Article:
Appeal was right to conclude at [170] that the mandated serious injury
consequences of the medical panel opinion were to be adopted and applied
by reason of s.68(4). Neither ss.(19)© as it was or any amendment
subsequent to its repeal has affected the position.
Application of s.68(4) to the facts
37. The answer to question 1 in the Medical Panel opinion dated 28 June 2006
set out in paragraph 1A(d) of the Amended Reply expressly acknowledges its
status as an opinion for the purpose of both s.98C (lump sum statutory
benefits) and s.134AB(3)&(15).
38. The opinion contained findings. The finding that the plaintiff had a 30%
psychiatric impairment meant that upon the plaintiff's application under
At [32] of the Appellant's submissions.

#22 User is offline   hukildaspida 

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Posted 03 March 2011 - 04:02 PM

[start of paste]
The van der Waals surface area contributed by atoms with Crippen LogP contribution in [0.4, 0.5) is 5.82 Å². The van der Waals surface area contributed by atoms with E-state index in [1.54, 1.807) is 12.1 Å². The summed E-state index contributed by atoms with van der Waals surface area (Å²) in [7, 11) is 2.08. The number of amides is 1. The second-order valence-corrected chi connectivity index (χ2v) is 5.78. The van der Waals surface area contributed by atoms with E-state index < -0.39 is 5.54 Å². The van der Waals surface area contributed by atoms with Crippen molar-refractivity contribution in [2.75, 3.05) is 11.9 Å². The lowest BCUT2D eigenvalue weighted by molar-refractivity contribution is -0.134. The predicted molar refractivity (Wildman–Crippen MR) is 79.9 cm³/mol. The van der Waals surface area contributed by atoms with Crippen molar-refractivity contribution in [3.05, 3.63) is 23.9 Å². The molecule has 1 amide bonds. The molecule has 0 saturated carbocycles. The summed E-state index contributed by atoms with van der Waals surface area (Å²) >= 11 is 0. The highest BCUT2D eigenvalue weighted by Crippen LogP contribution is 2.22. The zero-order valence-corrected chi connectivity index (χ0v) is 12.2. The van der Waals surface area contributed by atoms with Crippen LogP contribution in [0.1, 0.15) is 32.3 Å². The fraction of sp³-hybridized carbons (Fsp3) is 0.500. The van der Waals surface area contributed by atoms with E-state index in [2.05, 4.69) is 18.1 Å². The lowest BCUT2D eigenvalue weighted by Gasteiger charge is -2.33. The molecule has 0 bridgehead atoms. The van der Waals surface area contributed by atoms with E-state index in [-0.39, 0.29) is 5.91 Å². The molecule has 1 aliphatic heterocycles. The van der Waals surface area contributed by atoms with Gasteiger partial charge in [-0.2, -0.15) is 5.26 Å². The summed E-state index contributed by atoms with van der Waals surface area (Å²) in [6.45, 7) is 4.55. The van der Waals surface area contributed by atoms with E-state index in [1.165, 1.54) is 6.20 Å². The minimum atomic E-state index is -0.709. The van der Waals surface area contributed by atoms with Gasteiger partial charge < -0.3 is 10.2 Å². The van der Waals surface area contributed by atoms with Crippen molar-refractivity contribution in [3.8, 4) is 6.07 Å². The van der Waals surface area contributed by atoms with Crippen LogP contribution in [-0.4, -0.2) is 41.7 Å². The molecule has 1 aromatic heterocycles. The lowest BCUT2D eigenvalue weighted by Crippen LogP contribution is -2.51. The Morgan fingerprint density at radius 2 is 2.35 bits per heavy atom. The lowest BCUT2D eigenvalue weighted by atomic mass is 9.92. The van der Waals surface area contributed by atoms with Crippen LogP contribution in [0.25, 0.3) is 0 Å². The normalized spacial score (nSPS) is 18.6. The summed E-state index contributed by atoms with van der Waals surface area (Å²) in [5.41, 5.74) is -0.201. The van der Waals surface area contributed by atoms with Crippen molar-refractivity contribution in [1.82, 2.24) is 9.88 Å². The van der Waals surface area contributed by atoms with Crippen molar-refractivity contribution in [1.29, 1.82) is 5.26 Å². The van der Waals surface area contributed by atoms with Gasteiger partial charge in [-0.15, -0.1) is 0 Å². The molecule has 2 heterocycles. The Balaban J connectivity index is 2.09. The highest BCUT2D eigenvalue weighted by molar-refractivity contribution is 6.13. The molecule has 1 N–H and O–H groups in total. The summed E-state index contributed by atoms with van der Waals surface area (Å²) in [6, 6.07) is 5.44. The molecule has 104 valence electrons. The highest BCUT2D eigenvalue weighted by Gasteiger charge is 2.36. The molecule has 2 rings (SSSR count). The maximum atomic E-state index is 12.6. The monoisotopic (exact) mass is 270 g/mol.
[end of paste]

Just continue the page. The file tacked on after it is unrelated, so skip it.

s.134AB(4) the injury was deemed by s.134AB(15) to be a "serious injury" as
defined. The finding that the impairment was permanent was a finding that the
psychiatric impairment had stabilised with or without medical treatment and
was not likely to remit despite medical treatment. Being in respect of
psychiatric impairment the statutory import of the deemed injury was that it
was a permanent severe mental or permanent severe behavioural disturbance
or disorder in accordance with paragraph © of the definition of serious injury
at s.134AB(37).
39. The doctrine of estoppel andlor the wider requirement under s.68(4) that the
opinion be adopted and appliecf3 by any court, person or body prevents the
assertion at the trial of the damages proceeding "of a matter of fact or of law